Thebes is the latinised form of Koine Greek: Θῆβαι, the hellenized form of the Demotic Egyptian ta Pe, from earlier ta Opet. This was the local name not for the city itself but for the Karnak temple complex on the northeast bank of the city; as early as Homer's Iliad, the Greeks distinguished the Egyptian Thebes as "Thebes of the Hundred Gates" or "Hundred-Gated Thebes", as opposed to the "Thebes of the Seven Gates" in Boeotia, Greece. In the interpretatio graeca, Amun was rendered as Zeus Ammon; the name was therefore translated into Greek as Diospolis, "City of Zeus". To distinguish it from the numerous other cities by this name, it was known as the "Great Diospolis"; the Greek names came into wider use after the conquest of Egypt by Alexander the Great, when the country came to be ruled by the Macedonian Ptolemaic dynasty. Thebes was located along the banks of the Nile River in the middle part of Upper Egypt about 800 km from the Delta, it was built on the alluvial plains of the Nile Valley which follows a great bend of the Nile.
As a natural consequence, the city was laid in a northeast-southwest axis parallel to the contemporary river channel. Thebes had an area of 93 km2 which included parts of the Theban Hills in the west that culminates at the sacred 420-meter al-Qurn. In the east lies the mountainous Eastern Desert with its wadis draining into the valley. Significant among these wadis is Wadi Hammamat near Thebes, it was used as an overland trade route going to the Red Sea coast. In the fourth Upper Egyptian nome, Thebes was found to have neighboring towns such as Per-Hathor, Djerty, Iuny and Imiotru. According to George Modelski, Thebes had about 40,000 inhabitants in 2000 BC. By 1800 BC, the population of Memphis was down to about 30,000, making Thebes the largest city in Egypt at the time. Historian Ian Morris estimated that by 1500 BC, Thebes may have grown to be the largest city in the world, with a population of about 75,000, a position which it held until about 900 BC, when it was surpassed by Nimrud; the archaeological remains of Thebes offer a striking testimony to Egyptian civilization at its height.
The Greek poet Homer extolled the wealth of Thebes in the Iliad, Book 9: "... in Egyptian Thebes the heaps of precious ingots gleam, the hundred-gated Thebes." More than sixty annual festivals were celebrated in Thebes. The major festivals among these according to the Edfu Geographical Text were: the Beautiful Feast of Opet, the Khoiak, Festival of I Shemu, Festival of II Shemu. Another popular festivity was the halloween-like Beautiful Festival of the Valley. Thebes was inhabited from around 3200 BC, it was the eponymous capital of the fourth Upper Egyptian nome. At this time it was still a small trading post while Memphis served as the royal residence of Old Kingdom pharaohs. Although no buildings survive in Thebes older than the portions of the Karnak temple complex, which may date from the Middle Kingdom, the lower part of a statue of Pharaoh Nyuserre of the 5th Dynasty has been found in Karnak. Another statue, dedicated by the 12th Dynasty king Senusret may have been usurped and re-used, since the statue bears a cartouche of Nyuserre on its belt.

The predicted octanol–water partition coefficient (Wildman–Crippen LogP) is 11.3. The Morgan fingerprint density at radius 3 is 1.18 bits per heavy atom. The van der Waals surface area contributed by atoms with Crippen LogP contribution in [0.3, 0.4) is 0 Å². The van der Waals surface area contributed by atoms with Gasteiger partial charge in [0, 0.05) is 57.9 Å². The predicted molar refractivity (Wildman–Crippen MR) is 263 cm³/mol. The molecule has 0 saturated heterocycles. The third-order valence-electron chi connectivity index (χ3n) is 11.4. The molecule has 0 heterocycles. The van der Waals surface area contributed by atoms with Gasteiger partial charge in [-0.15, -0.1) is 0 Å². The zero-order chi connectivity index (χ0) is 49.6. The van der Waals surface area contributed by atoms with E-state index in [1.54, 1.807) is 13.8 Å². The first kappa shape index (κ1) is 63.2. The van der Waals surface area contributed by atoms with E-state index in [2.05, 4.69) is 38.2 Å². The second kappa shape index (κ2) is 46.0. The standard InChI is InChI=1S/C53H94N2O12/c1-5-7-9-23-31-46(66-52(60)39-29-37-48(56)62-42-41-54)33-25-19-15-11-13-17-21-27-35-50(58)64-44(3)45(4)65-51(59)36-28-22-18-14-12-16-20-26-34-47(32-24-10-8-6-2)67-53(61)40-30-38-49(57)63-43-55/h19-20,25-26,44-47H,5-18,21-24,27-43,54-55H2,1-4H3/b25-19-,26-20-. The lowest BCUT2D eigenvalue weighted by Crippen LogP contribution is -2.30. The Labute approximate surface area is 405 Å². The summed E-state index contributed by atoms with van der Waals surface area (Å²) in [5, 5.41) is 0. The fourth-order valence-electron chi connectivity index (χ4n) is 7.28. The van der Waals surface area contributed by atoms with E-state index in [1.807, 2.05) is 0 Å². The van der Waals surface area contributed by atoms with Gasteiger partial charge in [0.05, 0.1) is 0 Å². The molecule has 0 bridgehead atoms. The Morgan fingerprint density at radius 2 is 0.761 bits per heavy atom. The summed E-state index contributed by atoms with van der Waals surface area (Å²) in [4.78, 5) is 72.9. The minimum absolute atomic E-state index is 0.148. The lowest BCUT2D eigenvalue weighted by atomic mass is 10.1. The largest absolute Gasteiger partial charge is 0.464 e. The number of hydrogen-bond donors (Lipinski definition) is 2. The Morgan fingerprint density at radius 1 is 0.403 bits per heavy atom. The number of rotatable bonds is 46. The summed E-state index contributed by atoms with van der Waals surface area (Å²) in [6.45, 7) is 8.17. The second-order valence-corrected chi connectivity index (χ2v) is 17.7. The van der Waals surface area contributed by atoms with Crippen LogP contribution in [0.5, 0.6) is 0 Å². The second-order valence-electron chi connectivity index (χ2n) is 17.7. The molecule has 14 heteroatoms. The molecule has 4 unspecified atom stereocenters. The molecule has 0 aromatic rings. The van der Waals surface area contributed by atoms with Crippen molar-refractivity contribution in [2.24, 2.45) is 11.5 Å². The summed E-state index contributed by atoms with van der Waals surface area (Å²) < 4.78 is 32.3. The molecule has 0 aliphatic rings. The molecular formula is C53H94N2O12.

Since seven rulers of the 4th to 6th Dynasties appear on the Karnak king list at the least there was a temple in the Theban area which dated to the Old Kingdom. By 2160 BC, a new line of pharaohs consolidated Lower Egypt and northern parts of Upper Egypt from their capital in Herakleopolis Magna. A rival line based at Thebes ruled the remaining part of Upper Egypt; the Theban rulers were descendants of the prince of Thebes, Intef the Elder. His probable grandson Intef I was the first of the family to claim in life a partial pharaonic titulary, though his power did not extend much further than the general Theban region. By c. 2050 BC, Intef III's son Mentuhotep II, took the Herakleopolitans by force and reunited Egypt once again under one ruler, thereby starting the period now known as the Middle Kingdom. Mentuhotep II ruled for 51 years and built the first mortuary temple at Deir el-Bahri, which most served as the inspiration for the and larger temple built next to it by Hat